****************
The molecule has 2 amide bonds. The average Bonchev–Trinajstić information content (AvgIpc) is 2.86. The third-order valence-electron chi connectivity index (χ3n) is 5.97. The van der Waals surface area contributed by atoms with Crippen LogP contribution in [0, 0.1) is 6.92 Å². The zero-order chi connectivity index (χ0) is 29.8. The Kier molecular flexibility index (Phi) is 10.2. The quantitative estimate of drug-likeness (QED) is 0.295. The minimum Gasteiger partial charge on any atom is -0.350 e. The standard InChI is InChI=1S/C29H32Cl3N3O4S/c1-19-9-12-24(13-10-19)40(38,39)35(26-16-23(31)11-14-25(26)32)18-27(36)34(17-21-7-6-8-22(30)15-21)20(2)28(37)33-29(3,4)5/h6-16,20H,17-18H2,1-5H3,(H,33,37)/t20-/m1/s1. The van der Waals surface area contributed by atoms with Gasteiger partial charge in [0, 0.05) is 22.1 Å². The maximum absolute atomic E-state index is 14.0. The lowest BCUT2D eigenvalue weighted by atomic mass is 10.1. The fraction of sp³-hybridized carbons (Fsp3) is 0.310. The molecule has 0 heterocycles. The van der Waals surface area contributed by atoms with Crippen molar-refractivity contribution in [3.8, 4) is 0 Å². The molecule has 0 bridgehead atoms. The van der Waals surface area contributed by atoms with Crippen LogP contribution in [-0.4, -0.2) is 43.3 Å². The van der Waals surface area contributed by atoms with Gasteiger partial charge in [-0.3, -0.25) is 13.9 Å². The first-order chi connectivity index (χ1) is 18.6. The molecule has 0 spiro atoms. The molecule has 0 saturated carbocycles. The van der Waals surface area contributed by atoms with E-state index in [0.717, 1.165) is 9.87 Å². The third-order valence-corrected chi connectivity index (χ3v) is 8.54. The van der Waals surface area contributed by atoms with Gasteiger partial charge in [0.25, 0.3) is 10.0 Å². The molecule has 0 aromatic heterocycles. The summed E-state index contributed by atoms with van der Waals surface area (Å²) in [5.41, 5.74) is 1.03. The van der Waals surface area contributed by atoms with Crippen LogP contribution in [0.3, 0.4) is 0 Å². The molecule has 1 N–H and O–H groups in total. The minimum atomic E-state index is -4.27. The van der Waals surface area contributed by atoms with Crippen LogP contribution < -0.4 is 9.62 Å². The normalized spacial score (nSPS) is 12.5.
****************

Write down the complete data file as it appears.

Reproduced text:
The molecule has 2 amide bonds. The average Bonchev–Trinajstić information content (AvgIpc) is 2.86. The third-order valence-electron chi connectivity index (χ3n) is 5.97. The van der Waals surface area contributed by atoms with Crippen LogP contribution in [0, 0.1) is 6.92 Å². The zero-order chi connectivity index (χ0) is 29.8. The Kier molecular flexibility index (Phi) is 10.2. The quantitative estimate of drug-likeness (QED) is 0.295. The minimum Gasteiger partial charge on any atom is -0.350 e. The standard InChI is InChI=1S/C29H32Cl3N3O4S/c1-19-9-12-24(13-10-19)40(38,39)35(26-16-23(31)11-14-25(26)32)18-27(36)34(17-21-7-6-8-22(30)15-21)20(2)28(37)33-29(3,4)5/h6-16,20H,17-18H2,1-5H3,(H,33,37)/t20-/m1/s1. The van der Waals surface area contributed by atoms with Gasteiger partial charge in [0, 0.05) is 22.1 Å². The maximum absolute atomic E-state index is 14.0. The lowest BCUT2D eigenvalue weighted by atomic mass is 10.1. The fraction of sp³-hybridized carbons (Fsp3) is 0.310. The molecule has 0 heterocycles. The van der Waals surface area contributed by atoms with Crippen molar-refractivity contribution in [3.8, 4) is 0 Å². The molecule has 0 bridgehead atoms. The van der Waals surface area contributed by atoms with Crippen LogP contribution in [-0.4, -0.2) is 43.3 Å². The van der Waals surface area contributed by atoms with Gasteiger partial charge in [-0.3, -0.25) is 13.9 Å². The first-order chi connectivity index (χ1) is 18.6. The molecule has 0 spiro atoms. The molecule has 0 saturated carbocycles. The van der Waals surface area contributed by atoms with E-state index in [0.717, 1.165) is 9.87 Å². The third-order valence-corrected chi connectivity index (χ3v) is 8.54. The van der Waals surface area contributed by atoms with Gasteiger partial charge in [0.25, 0.3) is 10.0 Å². The molecule has 0 aromatic heterocycles. The summed E-state index contributed by atoms with van der Waals surface area (Å²) in [5.41, 5.74) is 1.03. The van der Waals surface area contributed by atoms with Crippen LogP contribution in [0.3, 0.4) is 0 Å². The molecule has 1 N–H and O–H groups in total. The minimum atomic E-state index is -4.27. The van der Waals surface area contributed by atoms with Crippen LogP contribution < -0.4 is 9.62 Å². The normalized spacial score (nSPS) is 12.5.